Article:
I sat in my living room staring out at the gusts of snow. It was gray and freezing and the wind blew hard. I felt totally useless and alone. I thought of my three sons and what I might do should I ever be called the way Mohammed Shurrab has been–and I wept. I was paralyzed by the events in Gaza and the violence in our world.

I longed for the humane voice of Edward Said, how he is always able to make sense of things like this. I pulled him off my bookshelf, something I do frequently with some writers dear to me because they go head first into matters of the heart.

We find ourselves in the era of mass societies that dominate by “a powerfully centralizing culture and a complex incorporative economy,” says the remarkable Edward Said in his “Movement and Migrations” chapter in Culture and Imperialism. In 1993, following the French urban sociologist Paul Virilio, Said suggested that this form of domination is unstable. Powerfully centralizing cultures and complex incorporative economies are unstable and create instability everywhere. Yet instability is believed to be a means to an end, the control of economies, resources and production.

The fundamental premise of terrorism, also instability, is likewise the foundation of mass societies. They feed each other–and there is no end in sight. Make no mistake, Hamas will survive, this is already clear.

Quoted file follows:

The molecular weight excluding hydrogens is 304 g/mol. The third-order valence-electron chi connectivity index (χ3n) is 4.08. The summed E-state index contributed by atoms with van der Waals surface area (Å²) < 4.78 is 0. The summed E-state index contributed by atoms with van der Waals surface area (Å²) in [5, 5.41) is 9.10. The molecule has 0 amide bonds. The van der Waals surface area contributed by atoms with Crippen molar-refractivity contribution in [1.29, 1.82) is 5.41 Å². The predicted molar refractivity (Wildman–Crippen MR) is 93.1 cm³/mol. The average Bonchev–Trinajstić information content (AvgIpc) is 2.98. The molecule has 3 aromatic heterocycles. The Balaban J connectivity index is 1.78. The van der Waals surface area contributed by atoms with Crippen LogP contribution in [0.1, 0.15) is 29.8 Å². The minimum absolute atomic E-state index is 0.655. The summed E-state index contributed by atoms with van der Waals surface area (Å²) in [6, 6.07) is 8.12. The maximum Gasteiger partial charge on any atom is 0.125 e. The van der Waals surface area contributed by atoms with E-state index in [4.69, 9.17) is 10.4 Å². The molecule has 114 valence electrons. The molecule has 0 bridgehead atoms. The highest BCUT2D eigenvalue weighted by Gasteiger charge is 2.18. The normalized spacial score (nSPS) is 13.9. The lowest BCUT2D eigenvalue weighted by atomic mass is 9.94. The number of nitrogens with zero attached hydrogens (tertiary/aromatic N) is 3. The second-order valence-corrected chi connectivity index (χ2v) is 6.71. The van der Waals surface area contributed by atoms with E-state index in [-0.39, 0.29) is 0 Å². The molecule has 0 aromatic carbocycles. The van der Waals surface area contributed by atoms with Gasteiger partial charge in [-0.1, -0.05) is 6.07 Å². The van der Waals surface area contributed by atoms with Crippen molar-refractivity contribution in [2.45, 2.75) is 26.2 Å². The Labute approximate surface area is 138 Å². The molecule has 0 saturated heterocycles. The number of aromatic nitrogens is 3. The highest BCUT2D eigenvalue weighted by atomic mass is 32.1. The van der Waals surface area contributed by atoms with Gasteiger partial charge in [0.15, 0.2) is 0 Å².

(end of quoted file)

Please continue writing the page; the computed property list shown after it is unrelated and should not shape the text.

“Israel has succeeded in killing everything except the will of the people,” said Taher al-Nunu, the main (Hamas) government spokesman. “They said they were going to dismantle the resistance and demolish the rockets, but after this historic victory, the government is steadfast, we are working and they were not able to stop the rockets.”

“I think Hamas is stronger now and will be stronger in the future because of this war,” said Eyad el-Sarraj, a psychiatrist here who is an opponent of Hamas. “This war has deepened the people’s feeling that it is impossible to have peace with Israel, a country that promotes death and destruction.”

Iraq, Afghanistan, the global deterioration of economies and the tragic horror that is Gaza’s occupation by Israel all point to the notion that “insecurity induced by mounting crises” leads to destruction, violence and war. The innocent die, wounds fester, hatred builds. “Insecurity induced by mounting crises” builds identities reliant on an Other who is hostile.